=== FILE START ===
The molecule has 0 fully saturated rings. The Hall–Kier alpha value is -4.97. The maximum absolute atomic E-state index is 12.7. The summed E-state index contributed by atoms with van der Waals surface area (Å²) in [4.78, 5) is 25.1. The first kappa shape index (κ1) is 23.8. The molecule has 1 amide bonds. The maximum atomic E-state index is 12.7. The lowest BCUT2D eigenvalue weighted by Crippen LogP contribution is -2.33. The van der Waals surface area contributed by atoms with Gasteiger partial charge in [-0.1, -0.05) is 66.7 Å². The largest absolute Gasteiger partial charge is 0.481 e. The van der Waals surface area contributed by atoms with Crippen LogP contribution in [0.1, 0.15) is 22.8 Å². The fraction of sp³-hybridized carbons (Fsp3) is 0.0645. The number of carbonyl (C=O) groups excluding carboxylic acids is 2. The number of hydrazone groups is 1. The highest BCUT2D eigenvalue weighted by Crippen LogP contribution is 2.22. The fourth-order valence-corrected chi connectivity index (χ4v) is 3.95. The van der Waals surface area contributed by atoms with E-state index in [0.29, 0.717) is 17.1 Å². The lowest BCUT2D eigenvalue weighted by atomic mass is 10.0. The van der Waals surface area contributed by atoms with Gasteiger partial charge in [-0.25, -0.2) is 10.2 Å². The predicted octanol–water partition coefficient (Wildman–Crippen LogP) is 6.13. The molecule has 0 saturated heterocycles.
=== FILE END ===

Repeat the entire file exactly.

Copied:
The molecule has 0 fully saturated rings. The Hall–Kier alpha value is -4.97. The maximum absolute atomic E-state index is 12.7. The summed E-state index contributed by atoms with van der Waals surface area (Å²) in [4.78, 5) is 25.1. The first kappa shape index (κ1) is 23.8. The molecule has 1 amide bonds. The maximum atomic E-state index is 12.7. The lowest BCUT2D eigenvalue weighted by Crippen LogP contribution is -2.33. The van der Waals surface area contributed by atoms with Gasteiger partial charge in [-0.1, -0.05) is 66.7 Å². The largest absolute Gasteiger partial charge is 0.481 e. The van der Waals surface area contributed by atoms with Crippen LogP contribution in [0.1, 0.15) is 22.8 Å². The fraction of sp³-hybridized carbons (Fsp3) is 0.0645. The number of carbonyl (C=O) groups excluding carboxylic acids is 2. The number of hydrazone groups is 1. The highest BCUT2D eigenvalue weighted by Crippen LogP contribution is 2.22. The fourth-order valence-corrected chi connectivity index (χ4v) is 3.95. The van der Waals surface area contributed by atoms with E-state index in [0.29, 0.717) is 17.1 Å². The lowest BCUT2D eigenvalue weighted by atomic mass is 10.0. The van der Waals surface area contributed by atoms with Gasteiger partial charge in [-0.25, -0.2) is 10.2 Å². The predicted octanol–water partition coefficient (Wildman–Crippen LogP) is 6.13. The molecule has 0 saturated heterocycles.